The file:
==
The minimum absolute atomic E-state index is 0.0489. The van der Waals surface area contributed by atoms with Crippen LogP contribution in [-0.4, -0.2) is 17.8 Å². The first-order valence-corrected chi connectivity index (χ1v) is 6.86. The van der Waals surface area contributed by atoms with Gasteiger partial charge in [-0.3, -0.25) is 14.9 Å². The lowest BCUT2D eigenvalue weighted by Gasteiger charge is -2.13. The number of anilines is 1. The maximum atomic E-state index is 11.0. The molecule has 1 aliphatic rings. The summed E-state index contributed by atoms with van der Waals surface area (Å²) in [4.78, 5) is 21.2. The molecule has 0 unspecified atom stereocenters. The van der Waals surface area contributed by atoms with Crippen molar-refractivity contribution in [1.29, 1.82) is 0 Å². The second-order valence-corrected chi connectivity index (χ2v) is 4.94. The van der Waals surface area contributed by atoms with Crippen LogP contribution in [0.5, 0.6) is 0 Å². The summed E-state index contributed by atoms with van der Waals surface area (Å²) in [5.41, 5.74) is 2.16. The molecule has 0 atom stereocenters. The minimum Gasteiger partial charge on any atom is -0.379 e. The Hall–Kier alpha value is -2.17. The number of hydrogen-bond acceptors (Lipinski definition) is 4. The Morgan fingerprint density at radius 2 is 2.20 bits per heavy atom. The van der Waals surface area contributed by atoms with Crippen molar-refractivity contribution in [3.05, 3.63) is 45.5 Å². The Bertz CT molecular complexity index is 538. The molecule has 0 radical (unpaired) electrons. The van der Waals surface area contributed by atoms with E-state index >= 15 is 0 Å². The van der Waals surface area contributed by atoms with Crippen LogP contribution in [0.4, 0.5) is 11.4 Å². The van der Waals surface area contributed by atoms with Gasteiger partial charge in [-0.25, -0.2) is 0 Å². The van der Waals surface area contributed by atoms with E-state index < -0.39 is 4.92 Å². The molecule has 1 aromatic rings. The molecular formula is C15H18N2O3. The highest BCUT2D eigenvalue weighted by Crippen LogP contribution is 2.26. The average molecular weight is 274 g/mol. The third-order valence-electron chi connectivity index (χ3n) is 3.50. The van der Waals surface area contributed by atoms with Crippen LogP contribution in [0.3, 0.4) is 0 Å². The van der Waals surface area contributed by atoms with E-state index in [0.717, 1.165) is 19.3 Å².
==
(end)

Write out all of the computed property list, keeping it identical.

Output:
The minimum absolute atomic E-state index is 0.0489. The van der Waals surface area contributed by atoms with Crippen LogP contribution in [-0.4, -0.2) is 17.8 Å². The first-order valence-corrected chi connectivity index (χ1v) is 6.86. The van der Waals surface area contributed by atoms with Gasteiger partial charge in [-0.3, -0.25) is 14.9 Å². The lowest BCUT2D eigenvalue weighted by Gasteiger charge is -2.13. The number of anilines is 1. The maximum atomic E-state index is 11.0. The molecule has 1 aliphatic rings. The summed E-state index contributed by atoms with van der Waals surface area (Å²) in [4.78, 5) is 21.2. The molecule has 0 unspecified atom stereocenters. The van der Waals surface area contributed by atoms with Crippen molar-refractivity contribution in [1.29, 1.82) is 0 Å². The second-order valence-corrected chi connectivity index (χ2v) is 4.94. The van der Waals surface area contributed by atoms with Crippen LogP contribution in [0.5, 0.6) is 0 Å². The summed E-state index contributed by atoms with van der Waals surface area (Å²) in [5.41, 5.74) is 2.16. The molecule has 0 atom stereocenters. The minimum Gasteiger partial charge on any atom is -0.379 e. The Hall–Kier alpha value is -2.17. The number of hydrogen-bond acceptors (Lipinski definition) is 4. The Morgan fingerprint density at radius 2 is 2.20 bits per heavy atom. The van der Waals surface area contributed by atoms with Crippen molar-refractivity contribution in [3.05, 3.63) is 45.5 Å². The Bertz CT molecular complexity index is 538. The molecule has 0 radical (unpaired) electrons. The van der Waals surface area contributed by atoms with E-state index >= 15 is 0 Å². The van der Waals surface area contributed by atoms with Crippen LogP contribution in [0.4, 0.5) is 11.4 Å². The van der Waals surface area contributed by atoms with Gasteiger partial charge in [-0.25, -0.2) is 0 Å². The van der Waals surface area contributed by atoms with E-state index < -0.39 is 4.92 Å². The molecule has 1 aromatic rings. The molecular formula is C15H18N2O3. The highest BCUT2D eigenvalue weighted by Crippen LogP contribution is 2.26. The average molecular weight is 274 g/mol. The third-order valence-electron chi connectivity index (χ3n) is 3.50. The van der Waals surface area contributed by atoms with Crippen LogP contribution in [0.3, 0.4) is 0 Å². The van der Waals surface area contributed by atoms with E-state index in [0.717, 1.165) is 19.3 Å².